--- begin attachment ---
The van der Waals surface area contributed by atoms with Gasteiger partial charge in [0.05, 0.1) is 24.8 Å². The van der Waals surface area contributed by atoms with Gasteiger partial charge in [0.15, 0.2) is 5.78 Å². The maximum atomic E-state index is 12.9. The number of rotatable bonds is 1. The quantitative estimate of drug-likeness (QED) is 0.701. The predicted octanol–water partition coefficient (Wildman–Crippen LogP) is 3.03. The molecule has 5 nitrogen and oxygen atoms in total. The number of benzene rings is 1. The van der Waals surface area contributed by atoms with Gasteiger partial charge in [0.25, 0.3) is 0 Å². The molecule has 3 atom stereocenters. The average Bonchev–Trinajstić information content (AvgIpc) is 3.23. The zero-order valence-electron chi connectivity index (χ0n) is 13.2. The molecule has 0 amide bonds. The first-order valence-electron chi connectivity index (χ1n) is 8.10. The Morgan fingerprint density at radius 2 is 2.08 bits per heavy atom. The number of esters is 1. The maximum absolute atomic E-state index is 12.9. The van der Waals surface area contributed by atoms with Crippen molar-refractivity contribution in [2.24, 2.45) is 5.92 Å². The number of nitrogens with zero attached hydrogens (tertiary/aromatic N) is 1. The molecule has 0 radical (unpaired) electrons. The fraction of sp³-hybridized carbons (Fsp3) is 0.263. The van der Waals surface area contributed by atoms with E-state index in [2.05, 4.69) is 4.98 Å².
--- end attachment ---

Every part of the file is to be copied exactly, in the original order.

The van der Waals surface area contributed by atoms with Gasteiger partial charge in [0.05, 0.1) is 24.8 Å². The van der Waals surface area contributed by atoms with Gasteiger partial charge in [0.15, 0.2) is 5.78 Å². The maximum atomic E-state index is 12.9. The number of rotatable bonds is 1. The quantitative estimate of drug-likeness (QED) is 0.701. The predicted octanol–water partition coefficient (Wildman–Crippen LogP) is 3.03. The molecule has 5 nitrogen and oxygen atoms in total. The number of benzene rings is 1. The van der Waals surface area contributed by atoms with Gasteiger partial charge in [0.25, 0.3) is 0 Å². The molecule has 3 atom stereocenters. The average Bonchev–Trinajstić information content (AvgIpc) is 3.23. The zero-order valence-electron chi connectivity index (χ0n) is 13.2. The molecule has 0 amide bonds. The first-order valence-electron chi connectivity index (χ1n) is 8.10. The Morgan fingerprint density at radius 2 is 2.08 bits per heavy atom. The number of esters is 1. The maximum absolute atomic E-state index is 12.9. The van der Waals surface area contributed by atoms with Crippen molar-refractivity contribution in [2.24, 2.45) is 5.92 Å². The number of nitrogens with zero attached hydrogens (tertiary/aromatic N) is 1. The molecule has 0 radical (unpaired) electrons. The fraction of sp³-hybridized carbons (Fsp3) is 0.263. The van der Waals surface area contributed by atoms with E-state index in [2.05, 4.69) is 4.98 Å².